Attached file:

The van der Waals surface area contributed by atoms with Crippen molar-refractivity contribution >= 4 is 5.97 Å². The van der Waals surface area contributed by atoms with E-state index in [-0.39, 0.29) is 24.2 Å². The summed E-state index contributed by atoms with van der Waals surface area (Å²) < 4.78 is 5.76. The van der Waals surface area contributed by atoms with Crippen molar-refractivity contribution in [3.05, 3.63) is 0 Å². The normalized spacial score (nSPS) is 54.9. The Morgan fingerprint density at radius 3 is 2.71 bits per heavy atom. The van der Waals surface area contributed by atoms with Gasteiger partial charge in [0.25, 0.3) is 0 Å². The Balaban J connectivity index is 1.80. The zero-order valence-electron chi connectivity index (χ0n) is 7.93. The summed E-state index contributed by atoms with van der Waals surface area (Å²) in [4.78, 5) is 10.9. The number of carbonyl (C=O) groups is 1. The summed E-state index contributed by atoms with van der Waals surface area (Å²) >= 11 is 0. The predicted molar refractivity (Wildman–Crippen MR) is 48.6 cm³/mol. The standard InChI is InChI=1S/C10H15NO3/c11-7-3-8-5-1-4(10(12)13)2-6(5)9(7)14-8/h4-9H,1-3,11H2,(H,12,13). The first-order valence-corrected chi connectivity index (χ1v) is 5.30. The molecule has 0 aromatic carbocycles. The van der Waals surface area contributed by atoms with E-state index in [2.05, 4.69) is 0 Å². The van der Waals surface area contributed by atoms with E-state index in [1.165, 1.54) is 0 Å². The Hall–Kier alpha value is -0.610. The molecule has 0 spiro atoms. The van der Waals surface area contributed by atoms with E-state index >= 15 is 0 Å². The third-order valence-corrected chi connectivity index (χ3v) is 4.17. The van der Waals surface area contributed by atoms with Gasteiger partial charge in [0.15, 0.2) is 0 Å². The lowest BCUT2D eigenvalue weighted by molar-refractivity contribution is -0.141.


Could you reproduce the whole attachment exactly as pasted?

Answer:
The van der Waals surface area contributed by atoms with Crippen molar-refractivity contribution >= 4 is 5.97 Å². The van der Waals surface area contributed by atoms with E-state index in [-0.39, 0.29) is 24.2 Å². The summed E-state index contributed by atoms with van der Waals surface area (Å²) < 4.78 is 5.76. The van der Waals surface area contributed by atoms with Crippen molar-refractivity contribution in [3.05, 3.63) is 0 Å². The normalized spacial score (nSPS) is 54.9. The Morgan fingerprint density at radius 3 is 2.71 bits per heavy atom. The van der Waals surface area contributed by atoms with Gasteiger partial charge in [0.25, 0.3) is 0 Å². The Balaban J connectivity index is 1.80. The zero-order valence-electron chi connectivity index (χ0n) is 7.93. The summed E-state index contributed by atoms with van der Waals surface area (Å²) in [4.78, 5) is 10.9. The number of carbonyl (C=O) groups is 1. The summed E-state index contributed by atoms with van der Waals surface area (Å²) >= 11 is 0. The predicted molar refractivity (Wildman–Crippen MR) is 48.6 cm³/mol. The standard InChI is InChI=1S/C10H15NO3/c11-7-3-8-5-1-4(10(12)13)2-6(5)9(7)14-8/h4-9H,1-3,11H2,(H,12,13). The first-order valence-corrected chi connectivity index (χ1v) is 5.30. The molecule has 0 aromatic carbocycles. The van der Waals surface area contributed by atoms with E-state index in [2.05, 4.69) is 0 Å². The van der Waals surface area contributed by atoms with E-state index in [1.165, 1.54) is 0 Å². The Hall–Kier alpha value is -0.610. The molecule has 0 spiro atoms. The van der Waals surface area contributed by atoms with E-state index >= 15 is 0 Å². The third-order valence-corrected chi connectivity index (χ3v) is 4.17. The van der Waals surface area contributed by atoms with Gasteiger partial charge in [0.15, 0.2) is 0 Å². The lowest BCUT2D eigenvalue weighted by molar-refractivity contribution is -0.141.